Occupational Health

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What is Occupation Health

South Africa has the Occupational Health and Safety (OHS) Act which aims to offer protection, safety and health for people at work.

The act is a pro-active attempt by the government to prevent and avoid injuries and illness at work by regulating health and safety measures in the workplace. This includes occupational hygiene, occupational medicine, and occupational safety.

Occupational Hygiene

The anticipation, recognition, evaluation, and control of conditions arising in or from the workplace, which may cause illness or adverse health effects to persons.

Occupational Medicine

This refers to the prevention, diagnosis and treatment of illness, injury and adverse health effects associated with a particular type of work.

Occupational Safety

Managing accident and injury risk (e.g. slips and falls, amputations).

Responsibility of the employer

Employers are legally bound to assess for any risks and hazards that may occur in the workplace. This is done with the following questions in mind:

  • Did we identify hazards, what can go wrong?
  • Did we look at who might be harmed?
  • How can people be affected?
  • What can be done about it?

By identifying potential hazards in the workplace, employers can then implement effective measures to prevent risks to one's health and safety. This can range from eliminating the risk of exposure to the hazard to administering personal protective equipment (PPE) to employees.

Who is protected by the OHS Act

The act covers employees in their various fields. Employers can receive penalties, fines and jail sentences for non-compliance and the 1993 Compensation for Occupational Injuries & Diseases Act (COIDA) provides compensation for disablement caused by occupational injuries or diseases sustained or contracted by employees in the workplace, including death from such injuries or diseases.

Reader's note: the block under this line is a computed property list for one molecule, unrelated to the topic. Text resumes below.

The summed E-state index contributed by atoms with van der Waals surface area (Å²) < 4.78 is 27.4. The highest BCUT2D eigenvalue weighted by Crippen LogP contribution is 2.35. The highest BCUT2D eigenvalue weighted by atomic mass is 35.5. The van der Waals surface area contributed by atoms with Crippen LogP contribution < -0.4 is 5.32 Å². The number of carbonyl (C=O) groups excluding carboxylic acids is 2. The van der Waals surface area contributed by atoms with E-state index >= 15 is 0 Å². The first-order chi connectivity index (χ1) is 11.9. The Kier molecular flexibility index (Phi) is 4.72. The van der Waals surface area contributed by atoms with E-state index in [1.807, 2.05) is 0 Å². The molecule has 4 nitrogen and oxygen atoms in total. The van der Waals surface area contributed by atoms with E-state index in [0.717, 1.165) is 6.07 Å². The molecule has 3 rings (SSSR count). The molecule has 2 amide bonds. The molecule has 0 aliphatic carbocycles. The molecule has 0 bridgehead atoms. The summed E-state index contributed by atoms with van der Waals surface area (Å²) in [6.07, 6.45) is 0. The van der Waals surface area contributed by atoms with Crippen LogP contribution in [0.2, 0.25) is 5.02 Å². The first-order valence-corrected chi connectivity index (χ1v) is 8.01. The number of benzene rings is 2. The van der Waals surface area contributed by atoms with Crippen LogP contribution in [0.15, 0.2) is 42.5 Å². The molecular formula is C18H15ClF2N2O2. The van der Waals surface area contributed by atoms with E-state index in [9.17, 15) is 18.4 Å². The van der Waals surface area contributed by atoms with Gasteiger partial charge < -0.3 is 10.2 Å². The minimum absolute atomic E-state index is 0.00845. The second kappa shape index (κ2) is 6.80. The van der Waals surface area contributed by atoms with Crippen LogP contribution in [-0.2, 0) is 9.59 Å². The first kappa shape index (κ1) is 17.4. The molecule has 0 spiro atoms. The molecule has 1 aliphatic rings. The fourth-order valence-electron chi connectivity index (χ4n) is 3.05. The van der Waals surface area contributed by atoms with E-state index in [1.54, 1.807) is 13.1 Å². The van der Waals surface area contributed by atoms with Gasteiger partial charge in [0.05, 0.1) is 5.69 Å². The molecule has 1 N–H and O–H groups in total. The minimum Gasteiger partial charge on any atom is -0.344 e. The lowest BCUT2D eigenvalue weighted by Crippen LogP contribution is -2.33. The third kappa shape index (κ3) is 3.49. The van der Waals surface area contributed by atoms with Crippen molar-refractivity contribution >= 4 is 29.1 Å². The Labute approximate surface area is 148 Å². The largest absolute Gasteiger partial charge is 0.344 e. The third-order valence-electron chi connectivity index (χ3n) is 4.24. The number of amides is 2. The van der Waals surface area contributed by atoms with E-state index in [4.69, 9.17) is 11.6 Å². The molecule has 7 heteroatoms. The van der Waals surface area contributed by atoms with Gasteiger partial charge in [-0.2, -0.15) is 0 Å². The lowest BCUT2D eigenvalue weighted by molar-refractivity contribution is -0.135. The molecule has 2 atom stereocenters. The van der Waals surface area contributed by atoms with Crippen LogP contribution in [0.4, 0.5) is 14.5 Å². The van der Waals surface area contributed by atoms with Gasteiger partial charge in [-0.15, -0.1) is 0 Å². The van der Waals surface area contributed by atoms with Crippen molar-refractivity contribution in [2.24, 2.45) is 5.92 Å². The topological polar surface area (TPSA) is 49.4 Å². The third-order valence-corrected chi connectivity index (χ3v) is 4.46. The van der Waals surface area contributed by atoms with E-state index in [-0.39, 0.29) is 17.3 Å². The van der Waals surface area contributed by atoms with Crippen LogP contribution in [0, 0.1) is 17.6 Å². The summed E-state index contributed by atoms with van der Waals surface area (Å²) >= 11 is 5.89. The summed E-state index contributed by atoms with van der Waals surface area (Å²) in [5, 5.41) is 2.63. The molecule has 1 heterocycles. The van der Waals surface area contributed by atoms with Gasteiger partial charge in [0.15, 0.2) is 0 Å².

Compensation for Occupational Injuries and Diseases (COID)

Compensation for Occupational Injuries and Diseases (COID) compensates who have been injured or have contracted a disease at work. It offers the following benefits to the employee:

  • free medical treatment
  • continue to receive 75% of salary while the case is open for up to 2 years
  • funeral costs
  • pension to the spouse or dependents in case of death

Who is eligible to claim?

You can claim if you are:

  • permanently employed (not including members of the SAPS and SANDF)
  • a domestic worker (now includes domestic workers employed at a private home as of November 2020)
  • an apprentice or trainee farm worker
  • a worker paid by a labour agency

How to report an occupational accident

If you are the employee, you must report the injury or disease to your employer immediately.

The employer is required to report to the Compensation Fund and send in the necessary forms.

There is an additional form that the employer must provide you to take to the doctor for medical assessment. Once the doctor has filled in the form, it must be returned to the employer.

The Compensation Fund pays through the employer who then compensates the employee.

  • Occupational Health